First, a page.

Make Magazin

Zwei Ausgaben der aktuellen Make.

Das ist natürlich kein Zufall. Die eine kommt über’s Abo (seit der ersten Ausgabe – ist ja klar). Die andere habe ich als Freiexemplar bekommen, weil es dieses mal einen Artikel mit meinem Namen darunter gibt. Make 2/17, Artikel “USB-Trommel”, ab Seite 90.

Geilomat 8000!

die Sache hat sich vor ein paar Monaten ergeben, nachdem ich über die Webseite vom Heise-Verlag auf ein paar meiner Projekte hingewiesen hatte. Felix (Redakteur) hat sich daraufhin bei mir gemeldet und ich habe etwas geschrieben. Simple as that. Von meinem originalen Text, im Wesentlichen ist das der Baubericht für die Drums, ist natürlich nicht mehr all zu viel geblieben. Is’ eben doch ein Unterschied, ob man das hauptberuflich macht, oder hin und wieder mal einen Text ins Netz rülpst.

 

Macht aber nix. Die Zusammenarbeit hat enormen Spaß gemacht und der Moment, wo man den eigenen Namen unter einem Artikel sieht, ist schon ganz schön cool.

Ich bin jetzt quasi ein echter Journalist =)

 

Motion-Sensor-to-MIDI-Converter

An idea that came up during the 31C3. The guys from VisualPhi had some motion sensors lying around and wanted to use them to control their VJ-software. That’s why I built them a Motion-Sensor-to-MIDI-Converter.

As usual it all starts on a breadboard. Most of the times I draw the schematics parallel to building the circuit on a breadboard. Guess that’s the usual way.

CIMG0230

 

 

The circuit itself is rather unspectacular. 8 inputs are polled from a 74HC165. Then there’s a little bit of logic implemented within an Arduino and then there’s 16 LEDs, a rotary encoder and MIDI out.

CIMG0231

 

CIMG0233

 

 

This project is the first one to benefit from my new 3D Printer. Due to the fact that I don’t have a dedicated toolshed anymore it’s kind of impossible to reliably manufacture the case anymore. Seems as if I don’t need one from now on.

CIMG0261

 

I really think the fixation of the rotary encoder is one of the smartest pieces ever done by mankind. Ever =)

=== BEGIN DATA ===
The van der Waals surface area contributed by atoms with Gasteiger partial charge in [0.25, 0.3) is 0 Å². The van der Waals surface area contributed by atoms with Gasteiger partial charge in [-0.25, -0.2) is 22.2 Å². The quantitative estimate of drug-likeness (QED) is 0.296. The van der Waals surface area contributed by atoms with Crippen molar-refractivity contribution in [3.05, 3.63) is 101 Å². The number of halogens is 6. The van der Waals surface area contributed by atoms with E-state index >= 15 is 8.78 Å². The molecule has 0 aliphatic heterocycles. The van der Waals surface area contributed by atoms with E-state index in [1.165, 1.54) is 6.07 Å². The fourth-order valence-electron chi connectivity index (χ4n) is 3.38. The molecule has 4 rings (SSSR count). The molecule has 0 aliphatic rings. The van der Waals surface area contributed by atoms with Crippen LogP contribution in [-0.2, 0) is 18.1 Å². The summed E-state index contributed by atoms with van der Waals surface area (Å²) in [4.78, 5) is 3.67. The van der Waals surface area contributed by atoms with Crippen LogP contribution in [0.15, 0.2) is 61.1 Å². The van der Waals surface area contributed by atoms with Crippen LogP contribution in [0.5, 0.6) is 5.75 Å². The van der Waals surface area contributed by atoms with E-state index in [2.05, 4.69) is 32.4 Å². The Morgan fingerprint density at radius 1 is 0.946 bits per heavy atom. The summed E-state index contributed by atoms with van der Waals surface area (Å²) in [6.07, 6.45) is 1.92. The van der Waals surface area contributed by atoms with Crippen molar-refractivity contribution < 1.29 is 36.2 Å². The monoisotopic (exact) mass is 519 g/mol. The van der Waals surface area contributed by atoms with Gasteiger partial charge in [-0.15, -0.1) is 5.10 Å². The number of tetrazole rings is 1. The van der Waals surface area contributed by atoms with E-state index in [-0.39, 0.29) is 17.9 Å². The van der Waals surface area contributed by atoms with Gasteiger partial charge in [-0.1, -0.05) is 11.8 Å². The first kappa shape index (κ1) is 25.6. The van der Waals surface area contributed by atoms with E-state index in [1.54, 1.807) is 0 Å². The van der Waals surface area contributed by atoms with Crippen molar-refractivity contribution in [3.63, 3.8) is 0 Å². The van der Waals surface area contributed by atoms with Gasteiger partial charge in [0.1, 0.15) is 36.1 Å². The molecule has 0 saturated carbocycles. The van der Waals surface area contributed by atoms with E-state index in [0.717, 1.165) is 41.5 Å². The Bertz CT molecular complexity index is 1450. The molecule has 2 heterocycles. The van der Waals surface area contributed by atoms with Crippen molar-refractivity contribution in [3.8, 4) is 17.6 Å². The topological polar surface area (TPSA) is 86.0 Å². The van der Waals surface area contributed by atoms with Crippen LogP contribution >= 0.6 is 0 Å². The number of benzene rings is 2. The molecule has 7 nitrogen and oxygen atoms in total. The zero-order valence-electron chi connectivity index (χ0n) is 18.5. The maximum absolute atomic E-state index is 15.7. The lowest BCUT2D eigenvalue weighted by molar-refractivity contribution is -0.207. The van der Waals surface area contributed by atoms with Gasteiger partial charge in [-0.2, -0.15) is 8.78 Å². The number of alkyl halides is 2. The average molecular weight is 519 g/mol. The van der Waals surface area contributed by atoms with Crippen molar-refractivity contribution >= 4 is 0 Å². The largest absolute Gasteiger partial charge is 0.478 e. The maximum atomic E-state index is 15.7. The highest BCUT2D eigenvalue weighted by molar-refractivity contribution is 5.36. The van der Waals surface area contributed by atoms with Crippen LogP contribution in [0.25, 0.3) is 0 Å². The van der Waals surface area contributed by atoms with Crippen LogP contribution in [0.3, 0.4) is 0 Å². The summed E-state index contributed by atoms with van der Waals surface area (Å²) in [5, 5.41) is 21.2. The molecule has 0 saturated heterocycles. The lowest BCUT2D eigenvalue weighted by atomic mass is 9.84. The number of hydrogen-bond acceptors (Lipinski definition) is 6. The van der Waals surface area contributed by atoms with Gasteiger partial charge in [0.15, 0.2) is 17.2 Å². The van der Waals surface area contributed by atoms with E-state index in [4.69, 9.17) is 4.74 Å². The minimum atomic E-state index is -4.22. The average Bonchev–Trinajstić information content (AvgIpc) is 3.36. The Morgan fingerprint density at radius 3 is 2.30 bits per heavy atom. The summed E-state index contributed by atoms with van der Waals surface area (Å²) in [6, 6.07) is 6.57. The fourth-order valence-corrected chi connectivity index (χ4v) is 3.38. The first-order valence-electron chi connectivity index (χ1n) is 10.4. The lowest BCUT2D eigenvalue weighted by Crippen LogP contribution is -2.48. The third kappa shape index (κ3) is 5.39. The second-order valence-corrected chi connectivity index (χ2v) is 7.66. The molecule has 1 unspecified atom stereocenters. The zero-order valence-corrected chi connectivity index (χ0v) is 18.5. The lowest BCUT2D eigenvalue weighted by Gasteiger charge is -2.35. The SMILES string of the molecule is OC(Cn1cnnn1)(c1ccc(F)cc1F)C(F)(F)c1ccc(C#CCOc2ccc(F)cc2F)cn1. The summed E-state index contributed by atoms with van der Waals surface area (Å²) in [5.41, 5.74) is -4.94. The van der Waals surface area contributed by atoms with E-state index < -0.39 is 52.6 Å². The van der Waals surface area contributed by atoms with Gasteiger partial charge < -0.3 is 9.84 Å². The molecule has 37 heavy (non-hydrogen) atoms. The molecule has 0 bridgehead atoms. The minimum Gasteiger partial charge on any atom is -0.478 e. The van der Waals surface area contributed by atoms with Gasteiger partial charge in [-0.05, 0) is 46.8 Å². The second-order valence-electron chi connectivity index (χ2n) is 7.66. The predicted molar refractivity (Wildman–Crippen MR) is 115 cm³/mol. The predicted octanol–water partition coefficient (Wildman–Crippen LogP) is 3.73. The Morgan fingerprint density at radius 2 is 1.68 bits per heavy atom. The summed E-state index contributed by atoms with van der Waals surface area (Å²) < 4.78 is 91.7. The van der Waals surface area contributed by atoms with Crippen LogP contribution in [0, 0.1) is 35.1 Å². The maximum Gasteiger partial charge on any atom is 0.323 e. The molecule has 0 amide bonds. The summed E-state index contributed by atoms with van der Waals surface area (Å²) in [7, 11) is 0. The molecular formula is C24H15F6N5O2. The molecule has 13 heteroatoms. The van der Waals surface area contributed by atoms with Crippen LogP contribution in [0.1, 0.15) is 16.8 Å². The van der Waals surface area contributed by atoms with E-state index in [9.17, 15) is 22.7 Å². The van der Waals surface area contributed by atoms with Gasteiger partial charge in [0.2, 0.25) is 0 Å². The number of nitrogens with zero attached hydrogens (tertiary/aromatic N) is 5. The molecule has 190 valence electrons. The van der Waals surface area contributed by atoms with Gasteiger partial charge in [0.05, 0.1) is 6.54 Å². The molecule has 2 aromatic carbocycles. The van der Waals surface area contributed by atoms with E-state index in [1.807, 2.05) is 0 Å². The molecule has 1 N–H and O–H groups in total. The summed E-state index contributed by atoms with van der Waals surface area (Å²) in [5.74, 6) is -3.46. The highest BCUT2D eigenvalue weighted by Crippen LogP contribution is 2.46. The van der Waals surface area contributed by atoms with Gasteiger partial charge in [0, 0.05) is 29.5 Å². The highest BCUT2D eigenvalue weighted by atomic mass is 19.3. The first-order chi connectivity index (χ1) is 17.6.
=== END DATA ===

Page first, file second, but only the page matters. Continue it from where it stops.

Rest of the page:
CIMG0264

 

CIMG0263

 

The LEDs are driven via Charlieplexing. It’s rather easy to implement but you really need to concentrate while soldering. By the way: If everything else fails I guess I’ll become a Soldering-Artist one day.

CIMG0269

 

The function of the device is easy to explain. Every input is triggered when the state of a connected switch changes. This is indicated by the red LED below the channel. The green LEDs indicate the channel that’s influenced by the rotary enoder: The encoder gives the possibility to set the time that has to pass from the moment the input is triggered until it can be retriggered again. Something like a ‘Retrigger Threshold’. The value can be set to values between 0 and ~2 seconds. When the lower / upper limit of the value is reached the green LED flashes. Pressing the rotary encoder (it has a built-in switch) switches to the next input.

A triggered input sends a MIDI note.

CIMG0266

 

 

 

CIMG0276

 

 

 

CIMG0275

How to use Traktor Audio 6 with Ableton

I don’t know why I have never encountered this problem before but recently I tried to use my Traktor Audio 6 together with Ableton and had a fair share of problems. Basically I couldn’t route Ableton’s output to anything different then ‘Output 1&2’ which is the main output at the Audio 6’s front side.  Everything else could be selected but just didn’t take effect (Ableton wasn’t even showing any kind of levels).

Same problem on the inputs: I have two turntables attached to the Audio 6 and wanted to use their inputs within a vst-plugin (MsPinky, as you may have guessed) but I just wasn’t able to get any signals coming into Ableton.

Of course the settings in Ableton all were correct. The screenshot only shows the output config but the input settings were accordingly.

 

I had a simple clip running on a track and changed the Master Out settings a few times. Whatever I tried it only sent out real music (into my mixing desk) when I selected channel ‘1/2’ for Master out. 3/4 and 5/6 just kept being numb.